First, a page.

The Life of John Owen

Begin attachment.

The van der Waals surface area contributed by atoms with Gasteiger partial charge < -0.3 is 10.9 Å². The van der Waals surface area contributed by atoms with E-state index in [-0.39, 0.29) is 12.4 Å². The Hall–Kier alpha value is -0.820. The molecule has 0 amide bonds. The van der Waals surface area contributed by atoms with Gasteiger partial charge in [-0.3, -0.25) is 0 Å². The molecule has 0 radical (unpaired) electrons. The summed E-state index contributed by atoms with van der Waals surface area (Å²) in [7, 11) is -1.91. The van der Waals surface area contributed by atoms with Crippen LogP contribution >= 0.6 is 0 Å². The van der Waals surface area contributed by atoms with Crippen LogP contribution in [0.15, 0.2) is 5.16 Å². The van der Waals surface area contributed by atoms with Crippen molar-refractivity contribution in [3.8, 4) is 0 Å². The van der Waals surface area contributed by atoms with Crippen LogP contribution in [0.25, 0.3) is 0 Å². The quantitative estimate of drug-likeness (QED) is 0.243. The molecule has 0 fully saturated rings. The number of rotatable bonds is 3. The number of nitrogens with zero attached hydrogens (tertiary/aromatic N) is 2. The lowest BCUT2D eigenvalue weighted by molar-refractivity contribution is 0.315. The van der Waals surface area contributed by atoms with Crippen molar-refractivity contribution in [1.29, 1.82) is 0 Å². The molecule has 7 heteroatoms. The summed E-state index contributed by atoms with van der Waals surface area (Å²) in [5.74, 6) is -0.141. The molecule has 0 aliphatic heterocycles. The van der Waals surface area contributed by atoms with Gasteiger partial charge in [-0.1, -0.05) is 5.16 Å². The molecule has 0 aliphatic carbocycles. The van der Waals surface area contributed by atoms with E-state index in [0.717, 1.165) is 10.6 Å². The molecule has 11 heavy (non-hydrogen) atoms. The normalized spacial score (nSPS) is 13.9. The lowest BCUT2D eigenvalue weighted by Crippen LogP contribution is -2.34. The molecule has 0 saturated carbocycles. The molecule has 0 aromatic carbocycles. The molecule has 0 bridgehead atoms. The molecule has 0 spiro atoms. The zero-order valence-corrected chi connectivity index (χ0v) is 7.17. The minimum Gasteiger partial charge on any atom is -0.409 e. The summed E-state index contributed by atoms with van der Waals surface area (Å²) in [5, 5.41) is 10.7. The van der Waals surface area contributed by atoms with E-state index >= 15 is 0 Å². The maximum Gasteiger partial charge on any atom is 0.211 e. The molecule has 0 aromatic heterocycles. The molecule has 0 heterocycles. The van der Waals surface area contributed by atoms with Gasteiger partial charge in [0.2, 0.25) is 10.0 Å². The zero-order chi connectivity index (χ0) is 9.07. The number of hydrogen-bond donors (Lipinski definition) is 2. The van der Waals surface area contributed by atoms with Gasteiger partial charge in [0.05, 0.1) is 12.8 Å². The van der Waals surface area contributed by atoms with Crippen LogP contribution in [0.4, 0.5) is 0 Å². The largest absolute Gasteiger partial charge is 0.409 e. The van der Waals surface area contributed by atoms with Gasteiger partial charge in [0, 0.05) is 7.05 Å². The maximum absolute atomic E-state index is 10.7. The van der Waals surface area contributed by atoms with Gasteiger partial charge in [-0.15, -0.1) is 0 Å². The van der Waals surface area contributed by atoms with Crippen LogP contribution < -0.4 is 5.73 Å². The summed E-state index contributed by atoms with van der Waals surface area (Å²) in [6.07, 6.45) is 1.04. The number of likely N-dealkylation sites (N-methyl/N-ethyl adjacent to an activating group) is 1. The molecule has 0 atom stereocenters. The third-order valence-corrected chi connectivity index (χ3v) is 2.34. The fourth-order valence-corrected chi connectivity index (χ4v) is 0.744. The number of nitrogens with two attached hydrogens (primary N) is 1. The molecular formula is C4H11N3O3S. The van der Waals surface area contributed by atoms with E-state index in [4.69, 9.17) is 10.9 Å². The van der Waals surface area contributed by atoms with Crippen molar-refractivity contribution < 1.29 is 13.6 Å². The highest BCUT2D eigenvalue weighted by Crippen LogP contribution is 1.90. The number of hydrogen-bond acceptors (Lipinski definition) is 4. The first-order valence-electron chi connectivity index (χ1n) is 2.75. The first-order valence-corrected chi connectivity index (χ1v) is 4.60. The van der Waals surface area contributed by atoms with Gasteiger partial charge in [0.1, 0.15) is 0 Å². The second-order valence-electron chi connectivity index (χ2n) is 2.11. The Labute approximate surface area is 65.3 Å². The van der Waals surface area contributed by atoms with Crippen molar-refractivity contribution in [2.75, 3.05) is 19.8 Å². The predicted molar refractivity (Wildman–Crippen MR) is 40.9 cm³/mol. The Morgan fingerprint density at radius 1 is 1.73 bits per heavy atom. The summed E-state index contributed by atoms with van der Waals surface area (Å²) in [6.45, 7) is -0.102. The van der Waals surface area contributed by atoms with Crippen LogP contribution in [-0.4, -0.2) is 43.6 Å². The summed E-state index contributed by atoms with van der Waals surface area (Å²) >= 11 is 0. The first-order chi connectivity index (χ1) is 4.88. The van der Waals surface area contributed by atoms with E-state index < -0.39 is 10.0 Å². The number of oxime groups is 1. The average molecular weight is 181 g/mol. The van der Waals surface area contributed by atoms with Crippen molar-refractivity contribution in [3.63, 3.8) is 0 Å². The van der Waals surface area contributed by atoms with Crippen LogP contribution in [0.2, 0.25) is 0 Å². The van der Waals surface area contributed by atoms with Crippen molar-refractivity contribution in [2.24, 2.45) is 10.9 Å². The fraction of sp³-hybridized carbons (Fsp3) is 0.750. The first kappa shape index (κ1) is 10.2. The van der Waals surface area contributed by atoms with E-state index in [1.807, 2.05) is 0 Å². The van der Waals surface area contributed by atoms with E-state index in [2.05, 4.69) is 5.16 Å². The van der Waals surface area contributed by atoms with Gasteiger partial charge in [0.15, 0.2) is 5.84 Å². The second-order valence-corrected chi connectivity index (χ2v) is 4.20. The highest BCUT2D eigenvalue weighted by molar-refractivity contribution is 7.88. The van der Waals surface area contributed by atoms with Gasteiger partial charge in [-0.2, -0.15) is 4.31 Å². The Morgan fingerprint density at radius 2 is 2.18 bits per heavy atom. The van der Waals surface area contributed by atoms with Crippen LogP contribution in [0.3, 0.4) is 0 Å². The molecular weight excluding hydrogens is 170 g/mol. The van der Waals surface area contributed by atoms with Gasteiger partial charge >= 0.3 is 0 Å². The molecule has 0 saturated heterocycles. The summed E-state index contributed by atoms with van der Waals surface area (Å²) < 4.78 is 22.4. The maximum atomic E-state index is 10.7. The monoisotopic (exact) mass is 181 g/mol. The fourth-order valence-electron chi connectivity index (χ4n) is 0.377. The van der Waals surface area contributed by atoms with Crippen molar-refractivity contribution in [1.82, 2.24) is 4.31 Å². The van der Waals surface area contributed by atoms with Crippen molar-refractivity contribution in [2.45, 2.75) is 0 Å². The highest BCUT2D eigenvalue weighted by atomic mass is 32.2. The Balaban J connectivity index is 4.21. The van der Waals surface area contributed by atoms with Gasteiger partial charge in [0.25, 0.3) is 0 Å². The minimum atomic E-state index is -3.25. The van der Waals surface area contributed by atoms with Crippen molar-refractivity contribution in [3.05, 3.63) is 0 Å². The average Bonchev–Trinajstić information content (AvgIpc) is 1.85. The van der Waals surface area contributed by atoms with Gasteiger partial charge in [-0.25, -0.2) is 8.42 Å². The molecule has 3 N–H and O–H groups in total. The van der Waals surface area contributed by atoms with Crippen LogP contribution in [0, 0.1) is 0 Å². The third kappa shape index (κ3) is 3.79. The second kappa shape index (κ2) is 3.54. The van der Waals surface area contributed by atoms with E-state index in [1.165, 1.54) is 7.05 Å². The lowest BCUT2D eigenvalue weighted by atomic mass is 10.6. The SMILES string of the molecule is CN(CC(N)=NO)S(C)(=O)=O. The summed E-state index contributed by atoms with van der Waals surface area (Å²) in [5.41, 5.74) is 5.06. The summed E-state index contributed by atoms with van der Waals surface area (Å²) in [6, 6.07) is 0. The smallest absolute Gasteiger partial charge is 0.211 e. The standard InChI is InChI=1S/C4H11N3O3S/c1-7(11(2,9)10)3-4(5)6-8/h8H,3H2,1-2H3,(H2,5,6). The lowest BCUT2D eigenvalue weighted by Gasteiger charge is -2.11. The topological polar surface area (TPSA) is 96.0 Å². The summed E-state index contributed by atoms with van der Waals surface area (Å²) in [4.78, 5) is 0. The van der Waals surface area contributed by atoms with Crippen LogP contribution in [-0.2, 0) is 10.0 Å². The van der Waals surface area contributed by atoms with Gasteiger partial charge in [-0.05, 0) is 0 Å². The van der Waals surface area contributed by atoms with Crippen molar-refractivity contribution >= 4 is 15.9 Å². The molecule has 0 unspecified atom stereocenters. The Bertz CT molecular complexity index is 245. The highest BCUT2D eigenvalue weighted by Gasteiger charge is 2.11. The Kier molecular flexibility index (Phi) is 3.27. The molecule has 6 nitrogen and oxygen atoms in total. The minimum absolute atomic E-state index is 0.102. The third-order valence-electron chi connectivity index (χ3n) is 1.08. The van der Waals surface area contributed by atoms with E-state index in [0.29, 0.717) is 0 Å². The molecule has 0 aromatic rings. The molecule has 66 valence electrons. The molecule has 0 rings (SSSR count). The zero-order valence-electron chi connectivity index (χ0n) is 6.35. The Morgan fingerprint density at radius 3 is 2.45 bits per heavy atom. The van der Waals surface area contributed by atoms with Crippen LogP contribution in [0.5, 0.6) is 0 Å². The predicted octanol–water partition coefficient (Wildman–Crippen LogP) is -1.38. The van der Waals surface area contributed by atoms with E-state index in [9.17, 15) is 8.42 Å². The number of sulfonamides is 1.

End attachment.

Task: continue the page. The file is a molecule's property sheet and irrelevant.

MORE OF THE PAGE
It is matter of just regret and complaint that no elaborate contemporary memoir of this great Puritan was ever written. Twenty years after his death, Cotton Mather, in his "Magnalia Americana Christi," declared "that the church of God was wronged, in that the life of the great John Owen was not written;" and it was only when twenty years more had elapsed that a life of Owen at length appeared, from the pen of Mr Asty, a respectable Independent minister in London; which, though written under the eye of Sir John Hartopp, a particular friend of Owen, and for many years a member of his church, is chargeable with numerous inaccuracies, and so scanty withal, as "not to contain so many pages as Owen has written books." In addition to this, an equally brief anonymous memoir has fallen into our hands, professing to have been written by one who "had the honour to know this eminent person well, and to hear him frequently; though he must confess that he had not then years and experience enough to conceive a suitable idea of the Doctor's great worth." But the student who should wish to search for voluminous contemporary records and early reminiscences of Owen, will look in vain for such full and accurate memorials as Dr Edmund Calamy has given us of Howe; for such an inexhaustible storehouse of incident, and almost redundance of mental portraiture, as Richard Baxter has given us of himself. The sources from which the modern biographer must draw his notices of Owen, besides those already named, are to some extent the representations of adversaries, who could not be silent on so great a name, or withhold reluctant praise; the not infrequent allusions to Owen in the lives of his contemporaries; the statements of general history and biography, - such as are to be found in the page of Neal, Calamy, Middleton, Palmer, and others; and, perhaps the most valuable and interesting of all, the many unconscious touches of autobiography which may be found in his prefaces to his various works. Of all of these Mr Orme has made excellent use in his Life of Owen; which is a remarkable specimen of untiring research, solid judgment and ability in the disposal of his materials, and, making some allowance for honest bias, of biographical fidelity: and from all of these, and especially from Mr Orme himself, we shall gather the details of our biographical sketch and estimate of Owen.